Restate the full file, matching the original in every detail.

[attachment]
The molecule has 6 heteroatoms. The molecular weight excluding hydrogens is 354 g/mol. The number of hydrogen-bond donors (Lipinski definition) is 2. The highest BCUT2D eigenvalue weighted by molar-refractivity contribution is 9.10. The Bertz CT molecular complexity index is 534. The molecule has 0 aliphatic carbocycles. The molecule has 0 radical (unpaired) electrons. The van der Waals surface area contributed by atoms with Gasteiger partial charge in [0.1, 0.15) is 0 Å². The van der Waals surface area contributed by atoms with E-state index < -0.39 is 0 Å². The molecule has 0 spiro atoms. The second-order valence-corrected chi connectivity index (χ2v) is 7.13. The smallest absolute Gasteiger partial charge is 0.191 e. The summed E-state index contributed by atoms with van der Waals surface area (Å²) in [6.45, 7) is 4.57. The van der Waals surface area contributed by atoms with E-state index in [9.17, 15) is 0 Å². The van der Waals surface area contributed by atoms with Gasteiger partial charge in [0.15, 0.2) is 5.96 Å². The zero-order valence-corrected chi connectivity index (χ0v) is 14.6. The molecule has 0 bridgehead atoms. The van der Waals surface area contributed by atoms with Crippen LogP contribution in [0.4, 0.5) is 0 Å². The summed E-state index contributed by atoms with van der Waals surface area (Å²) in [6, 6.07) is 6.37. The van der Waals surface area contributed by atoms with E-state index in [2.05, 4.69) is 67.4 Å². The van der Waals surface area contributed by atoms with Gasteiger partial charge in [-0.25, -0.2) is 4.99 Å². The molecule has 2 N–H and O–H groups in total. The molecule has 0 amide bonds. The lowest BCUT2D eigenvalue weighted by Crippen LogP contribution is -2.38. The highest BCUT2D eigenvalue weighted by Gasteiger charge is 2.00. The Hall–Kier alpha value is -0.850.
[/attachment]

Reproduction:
The molecule has 6 heteroatoms. The molecular weight excluding hydrogens is 354 g/mol. The number of hydrogen-bond donors (Lipinski definition) is 2. The highest BCUT2D eigenvalue weighted by molar-refractivity contribution is 9.10. The Bertz CT molecular complexity index is 534. The molecule has 0 aliphatic carbocycles. The molecule has 0 radical (unpaired) electrons. The van der Waals surface area contributed by atoms with Gasteiger partial charge in [0.1, 0.15) is 0 Å². The van der Waals surface area contributed by atoms with E-state index < -0.39 is 0 Å². The molecule has 0 spiro atoms. The second-order valence-corrected chi connectivity index (χ2v) is 7.13. The smallest absolute Gasteiger partial charge is 0.191 e. The summed E-state index contributed by atoms with van der Waals surface area (Å²) in [6.45, 7) is 4.57. The van der Waals surface area contributed by atoms with E-state index in [9.17, 15) is 0 Å². The van der Waals surface area contributed by atoms with Gasteiger partial charge in [0.15, 0.2) is 5.96 Å². The zero-order valence-corrected chi connectivity index (χ0v) is 14.6. The molecule has 0 bridgehead atoms. The van der Waals surface area contributed by atoms with Crippen LogP contribution in [0.4, 0.5) is 0 Å². The summed E-state index contributed by atoms with van der Waals surface area (Å²) in [6, 6.07) is 6.37. The van der Waals surface area contributed by atoms with E-state index in [2.05, 4.69) is 67.4 Å². The van der Waals surface area contributed by atoms with Gasteiger partial charge in [-0.25, -0.2) is 4.99 Å². The molecule has 2 N–H and O–H groups in total. The molecule has 0 amide bonds. The lowest BCUT2D eigenvalue weighted by Crippen LogP contribution is -2.38. The highest BCUT2D eigenvalue weighted by Gasteiger charge is 2.00. The Hall–Kier alpha value is -0.850.